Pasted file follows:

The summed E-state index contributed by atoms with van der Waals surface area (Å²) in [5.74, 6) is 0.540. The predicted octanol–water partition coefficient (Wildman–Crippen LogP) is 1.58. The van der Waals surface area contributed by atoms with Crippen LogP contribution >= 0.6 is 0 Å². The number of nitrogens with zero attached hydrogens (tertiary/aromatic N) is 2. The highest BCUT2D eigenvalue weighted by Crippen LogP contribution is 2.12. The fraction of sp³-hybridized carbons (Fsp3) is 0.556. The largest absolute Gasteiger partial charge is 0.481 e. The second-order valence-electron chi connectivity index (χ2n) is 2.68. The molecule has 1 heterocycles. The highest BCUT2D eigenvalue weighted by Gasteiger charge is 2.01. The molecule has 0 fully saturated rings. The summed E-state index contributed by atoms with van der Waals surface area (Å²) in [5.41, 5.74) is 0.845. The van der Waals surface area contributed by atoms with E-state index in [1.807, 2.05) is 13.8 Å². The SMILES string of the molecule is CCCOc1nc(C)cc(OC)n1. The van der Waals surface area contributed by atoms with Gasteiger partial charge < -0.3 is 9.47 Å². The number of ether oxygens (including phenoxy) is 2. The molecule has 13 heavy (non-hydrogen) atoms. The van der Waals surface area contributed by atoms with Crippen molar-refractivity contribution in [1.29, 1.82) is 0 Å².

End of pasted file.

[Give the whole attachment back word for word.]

The summed E-state index contributed by atoms with van der Waals surface area (Å²) in [5.74, 6) is 0.540. The predicted octanol–water partition coefficient (Wildman–Crippen LogP) is 1.58. The van der Waals surface area contributed by atoms with Crippen LogP contribution >= 0.6 is 0 Å². The number of nitrogens with zero attached hydrogens (tertiary/aromatic N) is 2. The highest BCUT2D eigenvalue weighted by Crippen LogP contribution is 2.12. The fraction of sp³-hybridized carbons (Fsp3) is 0.556. The largest absolute Gasteiger partial charge is 0.481 e. The second-order valence-electron chi connectivity index (χ2n) is 2.68. The molecule has 1 heterocycles. The highest BCUT2D eigenvalue weighted by Gasteiger charge is 2.01. The molecule has 0 fully saturated rings. The summed E-state index contributed by atoms with van der Waals surface area (Å²) in [5.41, 5.74) is 0.845. The van der Waals surface area contributed by atoms with E-state index in [1.807, 2.05) is 13.8 Å². The SMILES string of the molecule is CCCOc1nc(C)cc(OC)n1. The van der Waals surface area contributed by atoms with Gasteiger partial charge < -0.3 is 9.47 Å². The number of ether oxygens (including phenoxy) is 2. The molecule has 13 heavy (non-hydrogen) atoms. The van der Waals surface area contributed by atoms with Crippen molar-refractivity contribution in [1.29, 1.82) is 0 Å².